Catherine "Cat" Seda

Saturday, September 30, 2006

What's the Best Day to Send E-Mail?

Want to improve your e-mail open and click rates? Consider changing your broadcasting schedule. Simply sending your message out on a different day of the week could raise your recipients’ response.

According to an eROI study of approximately 100 million marketing e-mail messages sent between January and March 2006, those received on Tuesday had the highest open rate (26.4 percent). Sunday was second best (25.9 per-cent). The worst day? Saturday, at 24.1 percent.
Remember, an open rate only means your e-mail is being seen, not necessarily clicked. Here, Monday ranked last (4.5 percent). Marketing e-mails received on Tuesday and Sunday boasted the highest click rates of the week (6.2 percent and 6.6 percent, respectively). Because they scored highest in the open- and click-rate categories, consider testing these days. But don’t forget to consider your audience—Tuesdays may be better for reaching the at-work crowd, but Sundays may work for reaching those at home.

Of course, the ultimate statistics to consider are your sales. Knowing which day more customers click your e-mail and buy from you is far more important than knowing industry trends. That said, knowing what generally works for web marketers can certainly start you in the right direction.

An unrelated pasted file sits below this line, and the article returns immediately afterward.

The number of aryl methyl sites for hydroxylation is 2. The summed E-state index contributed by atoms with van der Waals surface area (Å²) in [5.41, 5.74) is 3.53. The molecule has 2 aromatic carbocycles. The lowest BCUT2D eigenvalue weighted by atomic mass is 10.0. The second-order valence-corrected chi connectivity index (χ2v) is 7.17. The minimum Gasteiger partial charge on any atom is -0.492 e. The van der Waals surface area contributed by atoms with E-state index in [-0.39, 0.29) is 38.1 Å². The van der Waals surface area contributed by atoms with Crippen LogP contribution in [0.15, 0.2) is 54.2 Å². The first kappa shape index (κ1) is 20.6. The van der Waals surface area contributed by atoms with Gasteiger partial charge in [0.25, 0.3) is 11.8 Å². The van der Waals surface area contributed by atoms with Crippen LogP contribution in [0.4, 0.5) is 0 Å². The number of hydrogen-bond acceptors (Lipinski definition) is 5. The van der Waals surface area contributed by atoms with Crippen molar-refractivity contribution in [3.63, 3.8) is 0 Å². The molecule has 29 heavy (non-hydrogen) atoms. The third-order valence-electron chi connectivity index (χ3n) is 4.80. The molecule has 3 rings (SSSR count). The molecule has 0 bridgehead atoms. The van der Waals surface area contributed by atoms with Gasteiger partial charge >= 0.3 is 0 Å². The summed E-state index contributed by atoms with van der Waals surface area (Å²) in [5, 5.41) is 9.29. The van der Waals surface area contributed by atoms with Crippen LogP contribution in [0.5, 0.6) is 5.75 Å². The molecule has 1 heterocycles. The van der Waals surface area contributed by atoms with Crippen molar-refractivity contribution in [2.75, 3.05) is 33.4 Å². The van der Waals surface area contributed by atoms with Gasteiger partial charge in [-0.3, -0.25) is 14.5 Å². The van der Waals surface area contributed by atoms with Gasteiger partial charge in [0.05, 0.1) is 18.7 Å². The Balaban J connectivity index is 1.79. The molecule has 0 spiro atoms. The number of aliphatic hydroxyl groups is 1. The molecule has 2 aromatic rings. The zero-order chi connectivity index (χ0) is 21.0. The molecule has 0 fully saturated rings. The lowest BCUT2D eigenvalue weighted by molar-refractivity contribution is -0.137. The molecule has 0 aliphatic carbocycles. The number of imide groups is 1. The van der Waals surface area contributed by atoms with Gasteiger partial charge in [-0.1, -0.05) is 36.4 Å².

Reprinted from my "When To Send" article in Entrepreneur magazine

Saturday, September 09, 2006

Are Your URLs Ugly? (dynamic URLs)

Click on several of your top-level web site pages. Do any look like this:

Ewwwww. And that's not even as ugly as a URL can get.

This is an example of a dynamic URL. This is a dynamically-generated web page that is often created using Active Server Pages (.asp), Java Server Pages (.jsp), Hypertext PreProcessor (.php), Cold Fusion (.cfm) or some other technology.

An ugly dynamic page can be challenging for search engine spiders to crawl. It's a spider trap (some dynamic URLs deliver the same content over and over to spiders, or feed spiders an infinite number of URLs). Not good for improving your free rankings in the organic search results.

Assuming you need to use dynamic URLs to manage your content or products, seriously consider reducing the number of parameters in your URL to 2 or fewer (look for symbols such as =, &, $, % and $). Why 2? Because Google says so. Well, a Google rep once said 2, and later said 2 or 3. It's always better to play it safe with SEO.

Of course, if the top-ranked web pages don't have any parameters in their dynamic URLs (for example,, you might have to change yours to effectively compete with theirs. And this looks prettier too, right? Pretty for human visitors and search engine spiders.

There are other actions you can take for dynamic URLs. Perhaps I'll cover that in another blog post.

Sticking with this topic for now, have you ever reduced the number of parameters in your dynamic URLs and seen an improvement in your organic rankings? How fast? Can to share your "before" and after" URL here? Or have you changed from one shopping cart to another and seen an improvement in your rankings thanks to their dynamic URL structure?